Elkina I.B.,RAS Topchiev Institute of Petrochemical Synthesis | Gilman A.B.,RAS Enikolopov Institute of Synthetic Polymer Materials | Ugrozov V.V.,All Russian Institute of Finance and Economic | Volkov V.V.,RAS Topchiev Institute of Petrochemical Synthesis
Industrial and Engineering Chemistry Research | Year: 2013

Membrane distillation was suggested for the regeneration of volatile inorganic acids (hydrochloric and nitric acids) from the metal pickling solutions using hydrophobic porous and nonporous asymmetric membranes. The investigations were performed with a flat-sheet commercial microfiltration membrane based on tetrafluoroethylene/vinylidenefluoride copolymer MFF-2 and with a plasma-modified commercial asymmetric gas separation membrane based on poly(vinyltrimethyl silane) (PVTMS). The influence of acid concentration (varying over a wide concentration range from 0.01 to 7.0 N) and the feed temperature (Th = 313-333 K) on the transmembrane flux and selectivity was studied. It was shown that the concentrating of volatile inorganic acids in the feed using a porous MFF-2 membrane is effective up to 1.0 N concentration. Plasma-modified PVTMS membrane was used for the separation of feed solutions with higher acid content up to 7.0 N. It was established that the plasma treatment essentially increases the hydrophilic properties of PVTMS membrane surface. © 2013 American Chemical Society. Source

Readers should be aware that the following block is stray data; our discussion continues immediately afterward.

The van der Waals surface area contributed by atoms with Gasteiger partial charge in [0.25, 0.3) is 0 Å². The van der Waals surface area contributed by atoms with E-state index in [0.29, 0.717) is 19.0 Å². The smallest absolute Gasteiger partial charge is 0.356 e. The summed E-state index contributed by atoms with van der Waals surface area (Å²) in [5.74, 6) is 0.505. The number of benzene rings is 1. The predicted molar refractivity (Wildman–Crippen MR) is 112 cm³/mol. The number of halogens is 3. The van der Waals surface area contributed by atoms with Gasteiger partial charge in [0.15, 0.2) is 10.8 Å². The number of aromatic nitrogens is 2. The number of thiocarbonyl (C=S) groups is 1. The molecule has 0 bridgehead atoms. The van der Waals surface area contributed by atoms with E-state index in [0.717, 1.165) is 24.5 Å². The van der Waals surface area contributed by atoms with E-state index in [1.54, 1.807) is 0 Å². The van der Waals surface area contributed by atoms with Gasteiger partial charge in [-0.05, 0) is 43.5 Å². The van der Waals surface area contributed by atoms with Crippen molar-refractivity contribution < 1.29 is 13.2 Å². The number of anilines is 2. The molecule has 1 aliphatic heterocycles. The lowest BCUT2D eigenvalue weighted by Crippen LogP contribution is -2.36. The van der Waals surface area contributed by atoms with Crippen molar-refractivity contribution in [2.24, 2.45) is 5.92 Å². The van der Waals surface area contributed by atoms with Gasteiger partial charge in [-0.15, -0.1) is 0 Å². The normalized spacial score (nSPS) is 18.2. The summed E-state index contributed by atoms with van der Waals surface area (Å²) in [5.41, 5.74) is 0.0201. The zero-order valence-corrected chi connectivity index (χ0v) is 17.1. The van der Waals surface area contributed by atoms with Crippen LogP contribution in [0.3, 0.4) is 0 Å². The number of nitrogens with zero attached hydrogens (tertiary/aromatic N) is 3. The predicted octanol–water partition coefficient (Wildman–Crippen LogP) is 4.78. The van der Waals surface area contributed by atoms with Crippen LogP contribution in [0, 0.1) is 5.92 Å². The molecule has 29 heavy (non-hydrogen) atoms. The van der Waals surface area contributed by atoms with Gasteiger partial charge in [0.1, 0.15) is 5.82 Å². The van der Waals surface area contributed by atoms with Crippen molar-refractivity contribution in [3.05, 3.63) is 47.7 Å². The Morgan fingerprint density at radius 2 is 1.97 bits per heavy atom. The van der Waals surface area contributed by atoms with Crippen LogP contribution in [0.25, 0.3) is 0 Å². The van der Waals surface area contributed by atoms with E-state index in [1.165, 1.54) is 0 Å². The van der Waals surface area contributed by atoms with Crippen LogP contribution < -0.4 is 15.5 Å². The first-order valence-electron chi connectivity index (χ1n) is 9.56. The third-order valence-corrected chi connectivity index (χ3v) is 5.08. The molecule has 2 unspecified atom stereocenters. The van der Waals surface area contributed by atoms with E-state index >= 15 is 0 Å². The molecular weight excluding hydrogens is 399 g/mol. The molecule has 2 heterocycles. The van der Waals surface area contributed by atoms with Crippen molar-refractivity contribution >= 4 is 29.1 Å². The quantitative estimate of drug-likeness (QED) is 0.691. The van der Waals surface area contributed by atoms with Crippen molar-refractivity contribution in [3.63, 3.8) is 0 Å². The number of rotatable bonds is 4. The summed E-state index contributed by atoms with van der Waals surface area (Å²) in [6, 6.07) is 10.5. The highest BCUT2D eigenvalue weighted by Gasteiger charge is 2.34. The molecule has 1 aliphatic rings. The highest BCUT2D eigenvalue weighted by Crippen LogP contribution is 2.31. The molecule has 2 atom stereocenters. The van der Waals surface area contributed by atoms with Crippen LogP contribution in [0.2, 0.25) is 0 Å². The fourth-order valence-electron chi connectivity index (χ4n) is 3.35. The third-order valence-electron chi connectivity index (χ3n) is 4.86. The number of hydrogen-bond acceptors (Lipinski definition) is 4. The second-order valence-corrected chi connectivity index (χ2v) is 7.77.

Bazhenov S.L.,RAS Enikolopov Institute of Synthetic Polymer Materials | Kechek'Yan A.S.,RAS Enikolopov Institute of Synthetic Polymer Materials
Polymer Science - Series A | Year: 2013

The heating of polyethylene terephthalate, polyamide-66, and polyamide-6 during tensile drawing at room temperature was studied theoretically and experimentally. At a low draw rate, the necking temperature was close to the temperature of the surrounding air. An increase in the rate results in the transition to the adiabatic conditions of drawing. A necking temperature of 140 C was experimentally recorded in polyethylene terephthalate at a draw rate of 1000 mm/min and during the approach to the adiabatic conditions of drawing. A formula describing the dependence of the necking temperature on the draw rate was derived. The resulting value agreed fairly well with the theoretical estimation of the temperature. The drawing (strain) ratio in the neck and the draw stress are the crucial parameters determining the temperature. The rate of the transition to the adiabatic conditions of drawing was determined. The temperatures of adiabatic heating for various polymers were calculated. The increases in the temperatures of polycarbonate and low- and high-density polyethylene are relatively low. The increases in temperature can be regarded as moderate for polypropylene and polyvinyl chloride, while they attain the highest values in polyamide-6 and polyethylene terephthalate owing to the high draw ratios in the neck and the high draw-stress values. © 2013 Pleiades Publishing, Ltd. Source